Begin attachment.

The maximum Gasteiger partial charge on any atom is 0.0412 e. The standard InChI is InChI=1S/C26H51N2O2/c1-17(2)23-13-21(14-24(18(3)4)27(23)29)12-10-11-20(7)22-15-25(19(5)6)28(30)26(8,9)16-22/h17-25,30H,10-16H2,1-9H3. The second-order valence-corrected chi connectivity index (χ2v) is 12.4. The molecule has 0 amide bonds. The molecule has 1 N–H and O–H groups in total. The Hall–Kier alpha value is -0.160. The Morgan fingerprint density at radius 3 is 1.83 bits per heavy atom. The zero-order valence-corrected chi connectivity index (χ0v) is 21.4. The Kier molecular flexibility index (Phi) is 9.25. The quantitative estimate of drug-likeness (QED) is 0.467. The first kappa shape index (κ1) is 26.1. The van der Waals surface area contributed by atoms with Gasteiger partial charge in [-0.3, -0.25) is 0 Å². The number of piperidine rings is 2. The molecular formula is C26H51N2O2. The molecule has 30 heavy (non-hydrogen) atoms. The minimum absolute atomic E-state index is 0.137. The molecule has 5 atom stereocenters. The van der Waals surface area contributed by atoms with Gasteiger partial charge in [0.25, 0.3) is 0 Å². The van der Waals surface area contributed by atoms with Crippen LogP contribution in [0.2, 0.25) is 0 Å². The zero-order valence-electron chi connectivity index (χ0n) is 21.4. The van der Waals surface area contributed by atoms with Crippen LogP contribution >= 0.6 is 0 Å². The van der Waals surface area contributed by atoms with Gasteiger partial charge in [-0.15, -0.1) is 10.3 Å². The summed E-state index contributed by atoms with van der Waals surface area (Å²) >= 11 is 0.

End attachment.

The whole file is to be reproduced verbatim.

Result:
The maximum Gasteiger partial charge on any atom is 0.0412 e. The standard InChI is InChI=1S/C26H51N2O2/c1-17(2)23-13-21(14-24(18(3)4)27(23)29)12-10-11-20(7)22-15-25(19(5)6)28(30)26(8,9)16-22/h17-25,30H,10-16H2,1-9H3. The second-order valence-corrected chi connectivity index (χ2v) is 12.4. The molecule has 0 amide bonds. The molecule has 1 N–H and O–H groups in total. The Hall–Kier alpha value is -0.160. The Morgan fingerprint density at radius 3 is 1.83 bits per heavy atom. The zero-order valence-corrected chi connectivity index (χ0v) is 21.4. The Kier molecular flexibility index (Phi) is 9.25. The quantitative estimate of drug-likeness (QED) is 0.467. The first kappa shape index (κ1) is 26.1. The van der Waals surface area contributed by atoms with Gasteiger partial charge in [-0.3, -0.25) is 0 Å². The number of piperidine rings is 2. The molecular formula is C26H51N2O2. The molecule has 30 heavy (non-hydrogen) atoms. The minimum absolute atomic E-state index is 0.137. The molecule has 5 atom stereocenters. The van der Waals surface area contributed by atoms with Gasteiger partial charge in [0.25, 0.3) is 0 Å². The van der Waals surface area contributed by atoms with Crippen LogP contribution in [0.2, 0.25) is 0 Å². The zero-order valence-electron chi connectivity index (χ0n) is 21.4. The van der Waals surface area contributed by atoms with Crippen LogP contribution >= 0.6 is 0 Å². The van der Waals surface area contributed by atoms with Gasteiger partial charge in [-0.15, -0.1) is 10.3 Å². The summed E-state index contributed by atoms with van der Waals surface area (Å²) >= 11 is 0.